I remember that you said at one point that in this work you must abandon hope because it is contrary to making work efforts. Could you explain what you meant?
My favourite vajrayana teacher convinced me of this many years ago but it has a specific meaning. Like all real insights, it cannot be reduced to a rule.
What most of us mean by hope is a strange mix of wishful thinking and anxiety. We hope that things get better, we hope nothing bad happens and we hope that we, or those close to us, get what is wanted. These hopes are largely driven by fear and disagreement. We reject what we have, we do not like the current situation, so we pin our hopes on the imaginary appearance of something more pleasant in the future. The key is that these hopes are imaginary and future-oriented.
Noticing this process in ourselves is a very important work exercise. The fact is that we often do not deal with the present, and we do not do the work we can do now, because we imagine that things will magically get better in the future. This is a major source of procrastination. In the future, we will have what we need to work, the situation will be more favourable than it is now, we will be less busy and stressed. The future becomes the enemy of the present.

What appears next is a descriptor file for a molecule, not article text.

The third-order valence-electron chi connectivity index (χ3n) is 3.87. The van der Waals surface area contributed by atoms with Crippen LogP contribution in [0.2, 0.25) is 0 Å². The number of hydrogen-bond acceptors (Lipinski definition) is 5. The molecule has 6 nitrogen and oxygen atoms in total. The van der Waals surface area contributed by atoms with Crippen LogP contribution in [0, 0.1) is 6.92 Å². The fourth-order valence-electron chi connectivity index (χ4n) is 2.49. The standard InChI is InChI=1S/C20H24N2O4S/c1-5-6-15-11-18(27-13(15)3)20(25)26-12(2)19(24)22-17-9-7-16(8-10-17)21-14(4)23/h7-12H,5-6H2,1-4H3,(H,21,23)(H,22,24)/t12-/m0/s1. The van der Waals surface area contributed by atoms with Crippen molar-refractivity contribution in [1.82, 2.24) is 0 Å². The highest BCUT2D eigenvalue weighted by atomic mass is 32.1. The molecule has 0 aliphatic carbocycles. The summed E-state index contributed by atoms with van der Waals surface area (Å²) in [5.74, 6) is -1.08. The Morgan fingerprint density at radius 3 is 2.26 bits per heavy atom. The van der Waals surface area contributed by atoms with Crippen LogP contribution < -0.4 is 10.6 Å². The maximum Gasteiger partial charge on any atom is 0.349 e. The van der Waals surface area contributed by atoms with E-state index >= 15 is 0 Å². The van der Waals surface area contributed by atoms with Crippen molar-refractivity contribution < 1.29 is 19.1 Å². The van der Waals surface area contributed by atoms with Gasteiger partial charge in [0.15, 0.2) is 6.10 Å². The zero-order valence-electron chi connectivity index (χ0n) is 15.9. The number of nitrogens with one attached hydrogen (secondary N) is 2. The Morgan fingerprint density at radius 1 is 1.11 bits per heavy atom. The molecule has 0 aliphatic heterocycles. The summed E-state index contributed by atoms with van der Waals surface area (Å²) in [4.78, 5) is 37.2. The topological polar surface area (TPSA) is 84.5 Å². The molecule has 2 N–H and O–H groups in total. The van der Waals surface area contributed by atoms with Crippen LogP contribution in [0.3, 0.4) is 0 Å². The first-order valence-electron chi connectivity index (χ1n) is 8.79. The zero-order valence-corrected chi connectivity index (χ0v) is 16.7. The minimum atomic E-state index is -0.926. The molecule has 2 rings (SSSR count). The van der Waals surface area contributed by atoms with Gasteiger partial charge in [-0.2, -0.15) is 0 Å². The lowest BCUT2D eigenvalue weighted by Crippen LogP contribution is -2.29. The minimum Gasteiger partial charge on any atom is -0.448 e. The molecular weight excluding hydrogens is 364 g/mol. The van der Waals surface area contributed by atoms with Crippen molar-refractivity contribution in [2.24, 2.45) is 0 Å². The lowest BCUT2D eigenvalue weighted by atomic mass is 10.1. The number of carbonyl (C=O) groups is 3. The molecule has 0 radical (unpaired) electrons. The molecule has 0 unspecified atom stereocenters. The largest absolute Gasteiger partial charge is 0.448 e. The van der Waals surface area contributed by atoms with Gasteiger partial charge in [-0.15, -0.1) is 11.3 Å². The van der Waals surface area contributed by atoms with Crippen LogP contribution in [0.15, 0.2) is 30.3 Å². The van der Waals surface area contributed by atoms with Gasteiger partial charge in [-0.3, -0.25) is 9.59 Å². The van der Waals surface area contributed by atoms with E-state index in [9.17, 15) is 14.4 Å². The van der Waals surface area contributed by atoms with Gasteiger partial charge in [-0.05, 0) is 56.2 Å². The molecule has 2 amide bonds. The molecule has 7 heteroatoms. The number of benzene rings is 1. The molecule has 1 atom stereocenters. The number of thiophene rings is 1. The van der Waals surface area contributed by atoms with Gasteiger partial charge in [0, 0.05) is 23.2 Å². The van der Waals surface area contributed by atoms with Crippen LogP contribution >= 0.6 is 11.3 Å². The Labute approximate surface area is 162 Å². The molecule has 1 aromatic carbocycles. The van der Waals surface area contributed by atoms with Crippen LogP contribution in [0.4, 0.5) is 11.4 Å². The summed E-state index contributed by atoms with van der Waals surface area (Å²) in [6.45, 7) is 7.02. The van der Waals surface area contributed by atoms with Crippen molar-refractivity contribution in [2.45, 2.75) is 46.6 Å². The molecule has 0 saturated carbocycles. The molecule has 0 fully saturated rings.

In business, the expression is: “Hope is not a strategy.” Conditions usually do not just get better. Problems and opportunities must be dealt with as they arise.
Is this the only kind of hope there is?
I don’t think so. What I have described is hope as a sensation-state. In my experience, there is also an objective feeling of hope. This quality has a strong degree of presentness; it is not only a projection into the future. It has threads running through it of trust and faith. This hope is not for tangible things or accomplishments. It is based on an experience of being and the confident expectation that being will continue to unfold.
Hebrews 11:1 says: Now faith is the substance of things hoped for, the evidence of things not seen… Through faith we understand that the worlds were framed by the Word of God, so that things which are seen were not made of things which do appear. (New King James Version)
I hope for a deeper relationship with ‘things not seen’. This hope, this expectation, is rooted in a relationship that exists now, that I wish to make more perfect. This expectation asks that I work towards it in the present, as often as I am able to remember. This kind of hope does not offer an escape but rather a promise of discovery.